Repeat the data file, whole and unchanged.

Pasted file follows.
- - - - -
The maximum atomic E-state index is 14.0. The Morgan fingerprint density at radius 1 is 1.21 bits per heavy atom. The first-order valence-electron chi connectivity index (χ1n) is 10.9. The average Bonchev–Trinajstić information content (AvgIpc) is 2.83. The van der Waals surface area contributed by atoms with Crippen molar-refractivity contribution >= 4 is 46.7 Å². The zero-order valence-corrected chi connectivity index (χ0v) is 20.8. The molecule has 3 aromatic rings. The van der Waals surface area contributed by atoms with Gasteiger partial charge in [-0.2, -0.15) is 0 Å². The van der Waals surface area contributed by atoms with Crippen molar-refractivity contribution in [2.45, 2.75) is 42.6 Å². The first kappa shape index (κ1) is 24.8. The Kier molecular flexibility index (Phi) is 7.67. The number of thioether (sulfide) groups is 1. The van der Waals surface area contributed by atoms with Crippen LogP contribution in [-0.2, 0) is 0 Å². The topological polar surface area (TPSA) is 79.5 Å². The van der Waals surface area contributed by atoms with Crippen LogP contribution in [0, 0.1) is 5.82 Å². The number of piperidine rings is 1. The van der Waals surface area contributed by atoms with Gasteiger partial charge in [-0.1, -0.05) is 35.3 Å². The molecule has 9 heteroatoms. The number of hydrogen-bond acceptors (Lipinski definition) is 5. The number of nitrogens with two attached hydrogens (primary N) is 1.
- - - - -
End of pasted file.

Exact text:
The maximum atomic E-state index is 14.0. The Morgan fingerprint density at radius 1 is 1.21 bits per heavy atom. The first-order valence-electron chi connectivity index (χ1n) is 10.9. The average Bonchev–Trinajstić information content (AvgIpc) is 2.83. The van der Waals surface area contributed by atoms with Crippen molar-refractivity contribution >= 4 is 46.7 Å². The zero-order valence-corrected chi connectivity index (χ0v) is 20.8. The molecule has 3 aromatic rings. The van der Waals surface area contributed by atoms with Gasteiger partial charge in [-0.2, -0.15) is 0 Å². The van der Waals surface area contributed by atoms with Crippen molar-refractivity contribution in [2.45, 2.75) is 42.6 Å². The first kappa shape index (κ1) is 24.8. The Kier molecular flexibility index (Phi) is 7.67. The number of thioether (sulfide) groups is 1. The van der Waals surface area contributed by atoms with Crippen LogP contribution in [-0.2, 0) is 0 Å². The topological polar surface area (TPSA) is 79.5 Å². The van der Waals surface area contributed by atoms with Crippen LogP contribution in [0, 0.1) is 5.82 Å². The number of piperidine rings is 1. The van der Waals surface area contributed by atoms with Gasteiger partial charge in [-0.1, -0.05) is 35.3 Å². The molecule has 9 heteroatoms. The number of hydrogen-bond acceptors (Lipinski definition) is 5. The number of nitrogens with two attached hydrogens (primary N) is 1.